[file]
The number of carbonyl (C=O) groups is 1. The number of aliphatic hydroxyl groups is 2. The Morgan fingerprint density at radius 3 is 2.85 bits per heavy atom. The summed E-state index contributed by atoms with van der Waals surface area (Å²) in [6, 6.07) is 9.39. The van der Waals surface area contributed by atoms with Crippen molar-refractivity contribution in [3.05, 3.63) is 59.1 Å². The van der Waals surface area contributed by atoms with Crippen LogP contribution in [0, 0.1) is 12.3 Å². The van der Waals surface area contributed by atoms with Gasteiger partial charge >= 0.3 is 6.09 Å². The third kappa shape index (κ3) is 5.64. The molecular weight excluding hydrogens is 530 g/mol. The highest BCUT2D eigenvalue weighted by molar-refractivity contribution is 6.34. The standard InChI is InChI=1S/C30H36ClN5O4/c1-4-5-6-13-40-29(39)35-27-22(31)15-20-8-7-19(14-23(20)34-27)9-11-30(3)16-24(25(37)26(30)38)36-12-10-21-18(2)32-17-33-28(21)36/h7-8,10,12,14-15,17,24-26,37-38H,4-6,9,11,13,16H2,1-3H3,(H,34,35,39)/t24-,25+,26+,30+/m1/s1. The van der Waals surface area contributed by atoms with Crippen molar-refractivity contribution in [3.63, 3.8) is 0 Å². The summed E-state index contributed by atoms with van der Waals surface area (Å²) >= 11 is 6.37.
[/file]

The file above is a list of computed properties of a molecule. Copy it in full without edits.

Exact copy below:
The number of carbonyl (C=O) groups is 1. The number of aliphatic hydroxyl groups is 2. The Morgan fingerprint density at radius 3 is 2.85 bits per heavy atom. The summed E-state index contributed by atoms with van der Waals surface area (Å²) in [6, 6.07) is 9.39. The van der Waals surface area contributed by atoms with Crippen molar-refractivity contribution in [3.05, 3.63) is 59.1 Å². The van der Waals surface area contributed by atoms with Crippen LogP contribution in [0, 0.1) is 12.3 Å². The van der Waals surface area contributed by atoms with Gasteiger partial charge >= 0.3 is 6.09 Å². The third kappa shape index (κ3) is 5.64. The molecular weight excluding hydrogens is 530 g/mol. The highest BCUT2D eigenvalue weighted by molar-refractivity contribution is 6.34. The standard InChI is InChI=1S/C30H36ClN5O4/c1-4-5-6-13-40-29(39)35-27-22(31)15-20-8-7-19(14-23(20)34-27)9-11-30(3)16-24(25(37)26(30)38)36-12-10-21-18(2)32-17-33-28(21)36/h7-8,10,12,14-15,17,24-26,37-38H,4-6,9,11,13,16H2,1-3H3,(H,34,35,39)/t24-,25+,26+,30+/m1/s1. The van der Waals surface area contributed by atoms with Crippen molar-refractivity contribution in [3.63, 3.8) is 0 Å². The summed E-state index contributed by atoms with van der Waals surface area (Å²) >= 11 is 6.37.